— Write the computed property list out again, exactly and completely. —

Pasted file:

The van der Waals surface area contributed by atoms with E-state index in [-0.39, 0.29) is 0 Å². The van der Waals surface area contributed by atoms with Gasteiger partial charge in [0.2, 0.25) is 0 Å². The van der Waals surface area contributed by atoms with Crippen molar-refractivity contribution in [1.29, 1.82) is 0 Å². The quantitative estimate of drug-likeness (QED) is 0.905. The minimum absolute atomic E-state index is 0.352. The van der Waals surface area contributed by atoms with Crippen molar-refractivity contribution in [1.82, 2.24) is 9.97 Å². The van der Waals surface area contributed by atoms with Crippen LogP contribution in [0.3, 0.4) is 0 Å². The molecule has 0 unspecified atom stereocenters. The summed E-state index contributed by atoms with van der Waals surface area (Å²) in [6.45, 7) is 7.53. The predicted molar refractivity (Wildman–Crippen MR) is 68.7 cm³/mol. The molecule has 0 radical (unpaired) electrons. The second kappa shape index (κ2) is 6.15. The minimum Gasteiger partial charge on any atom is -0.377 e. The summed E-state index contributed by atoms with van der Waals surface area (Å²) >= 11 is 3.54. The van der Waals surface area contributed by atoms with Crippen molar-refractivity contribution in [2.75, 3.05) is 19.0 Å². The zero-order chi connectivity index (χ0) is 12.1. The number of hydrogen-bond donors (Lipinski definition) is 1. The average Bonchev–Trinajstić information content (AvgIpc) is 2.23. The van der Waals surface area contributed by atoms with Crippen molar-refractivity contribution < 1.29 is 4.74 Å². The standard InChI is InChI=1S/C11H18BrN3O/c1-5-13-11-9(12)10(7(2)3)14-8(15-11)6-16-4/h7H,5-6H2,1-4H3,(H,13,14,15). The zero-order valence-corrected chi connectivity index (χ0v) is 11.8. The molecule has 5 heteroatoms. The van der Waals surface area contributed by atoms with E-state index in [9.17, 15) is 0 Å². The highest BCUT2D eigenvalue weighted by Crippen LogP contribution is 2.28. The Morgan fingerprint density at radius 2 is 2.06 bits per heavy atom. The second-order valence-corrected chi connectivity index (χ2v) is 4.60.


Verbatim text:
The van der Waals surface area contributed by atoms with E-state index in [-0.39, 0.29) is 0 Å². The van der Waals surface area contributed by atoms with Gasteiger partial charge in [0.2, 0.25) is 0 Å². The van der Waals surface area contributed by atoms with Crippen molar-refractivity contribution in [1.29, 1.82) is 0 Å². The quantitative estimate of drug-likeness (QED) is 0.905. The minimum absolute atomic E-state index is 0.352. The van der Waals surface area contributed by atoms with Crippen molar-refractivity contribution in [1.82, 2.24) is 9.97 Å². The van der Waals surface area contributed by atoms with Crippen LogP contribution in [0.3, 0.4) is 0 Å². The molecule has 0 unspecified atom stereocenters. The summed E-state index contributed by atoms with van der Waals surface area (Å²) in [6.45, 7) is 7.53. The predicted molar refractivity (Wildman–Crippen MR) is 68.7 cm³/mol. The molecule has 0 radical (unpaired) electrons. The second kappa shape index (κ2) is 6.15. The minimum Gasteiger partial charge on any atom is -0.377 e. The summed E-state index contributed by atoms with van der Waals surface area (Å²) >= 11 is 3.54. The van der Waals surface area contributed by atoms with Crippen molar-refractivity contribution in [2.75, 3.05) is 19.0 Å². The zero-order chi connectivity index (χ0) is 12.1. The number of hydrogen-bond donors (Lipinski definition) is 1. The average Bonchev–Trinajstić information content (AvgIpc) is 2.23. The van der Waals surface area contributed by atoms with Crippen molar-refractivity contribution < 1.29 is 4.74 Å². The standard InChI is InChI=1S/C11H18BrN3O/c1-5-13-11-9(12)10(7(2)3)14-8(15-11)6-16-4/h7H,5-6H2,1-4H3,(H,13,14,15). The zero-order valence-corrected chi connectivity index (χ0v) is 11.8. The molecule has 5 heteroatoms. The van der Waals surface area contributed by atoms with E-state index in [9.17, 15) is 0 Å². The highest BCUT2D eigenvalue weighted by Crippen LogP contribution is 2.28. The Morgan fingerprint density at radius 2 is 2.06 bits per heavy atom. The second-order valence-corrected chi connectivity index (χ2v) is 4.60.